Poem: How an Upper-Class Hindu Responds to Riots
By Kinshuk Gupta
A headline beeps on my mobile – “A photojournalist forced to drop off his pants to establish his religion.” I remember my feeling of disgust when I saw a still from the film where a flock of refugee men ran behind the cart of tomatoes. Now, when I feel the margins of the skin on my penis, I know tomatoes and penis become more important than blood in these zones of unhinged people.
My father warns me to shut the doors and windows tight, stop playing Qawwalis loud from Coke Studio, hang a symbol in the verandah to let the human current take the path of least resistance. He tells me that any protest is like boiling milk – it uprises with acrid words but settles as foam the moment you lower down the flame.
When I ask a lady to lie down on the couch to examine her breast lump, sweat drops germinate near her hairline forming lines of fear that trace their way down to her neck.
I try to unlearn Urdu words for it is the language of mutiny, abstain from ordering Biryani in public canteens for it is food for anti-nationalists, but I can’t forget my friend whose language of chants is different from mine.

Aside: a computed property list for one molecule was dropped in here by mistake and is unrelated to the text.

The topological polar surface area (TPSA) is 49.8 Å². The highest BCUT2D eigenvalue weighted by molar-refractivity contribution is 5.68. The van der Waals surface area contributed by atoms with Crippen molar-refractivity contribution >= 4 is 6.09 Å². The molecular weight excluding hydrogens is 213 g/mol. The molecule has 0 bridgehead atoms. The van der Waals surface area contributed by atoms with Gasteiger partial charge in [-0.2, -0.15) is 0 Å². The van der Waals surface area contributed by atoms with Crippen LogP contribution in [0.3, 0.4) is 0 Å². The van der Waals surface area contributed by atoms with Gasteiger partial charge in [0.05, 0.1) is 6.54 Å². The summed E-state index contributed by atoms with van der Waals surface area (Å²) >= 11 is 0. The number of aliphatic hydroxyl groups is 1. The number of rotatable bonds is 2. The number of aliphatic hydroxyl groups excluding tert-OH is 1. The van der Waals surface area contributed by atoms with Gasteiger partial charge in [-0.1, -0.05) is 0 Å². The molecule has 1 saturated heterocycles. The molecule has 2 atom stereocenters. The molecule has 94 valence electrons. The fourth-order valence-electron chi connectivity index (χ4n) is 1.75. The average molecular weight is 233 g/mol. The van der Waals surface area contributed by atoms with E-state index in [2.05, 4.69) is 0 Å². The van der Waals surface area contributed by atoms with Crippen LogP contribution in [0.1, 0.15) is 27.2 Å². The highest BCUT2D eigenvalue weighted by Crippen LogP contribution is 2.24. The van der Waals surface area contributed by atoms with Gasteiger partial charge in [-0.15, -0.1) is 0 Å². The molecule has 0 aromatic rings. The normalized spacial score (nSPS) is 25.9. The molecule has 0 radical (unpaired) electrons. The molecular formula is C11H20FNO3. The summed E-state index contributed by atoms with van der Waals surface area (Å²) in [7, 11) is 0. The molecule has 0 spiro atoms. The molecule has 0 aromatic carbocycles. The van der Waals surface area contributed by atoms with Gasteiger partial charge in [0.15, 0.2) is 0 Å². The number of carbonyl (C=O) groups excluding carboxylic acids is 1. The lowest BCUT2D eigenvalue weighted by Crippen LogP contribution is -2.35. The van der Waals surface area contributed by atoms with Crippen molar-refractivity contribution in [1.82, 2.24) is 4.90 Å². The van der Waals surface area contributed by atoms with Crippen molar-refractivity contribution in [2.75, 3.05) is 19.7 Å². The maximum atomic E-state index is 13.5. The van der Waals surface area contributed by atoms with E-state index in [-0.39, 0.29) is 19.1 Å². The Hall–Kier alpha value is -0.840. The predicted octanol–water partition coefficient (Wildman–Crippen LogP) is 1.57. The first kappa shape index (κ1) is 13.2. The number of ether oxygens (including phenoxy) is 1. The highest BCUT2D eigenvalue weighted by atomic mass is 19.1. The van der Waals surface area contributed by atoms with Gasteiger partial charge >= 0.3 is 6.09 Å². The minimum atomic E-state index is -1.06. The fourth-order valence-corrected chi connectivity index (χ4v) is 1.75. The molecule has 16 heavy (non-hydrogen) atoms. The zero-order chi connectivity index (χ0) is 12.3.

I go and hold his hands tightly but he thrusts them away like fish bones.
These acidic fights not only pith some humans like lab frogs but also dissolve bones of love.
Kinshuk Gupta, a medical student, uses the scalpel of his pen to write about his experiences as an undergraduate medical student. His work can be read or forthcoming in Joao Roque Literary Journal, American Writer’s Review, Bengaluru Review, Mad in Asia Pacific, Human/Kind Journal, Failed Haiku, Cattails, Eunoia Review, among others.
For more stories, read Café Dissensus Everyday, the blog of Café Dissensus Magazine.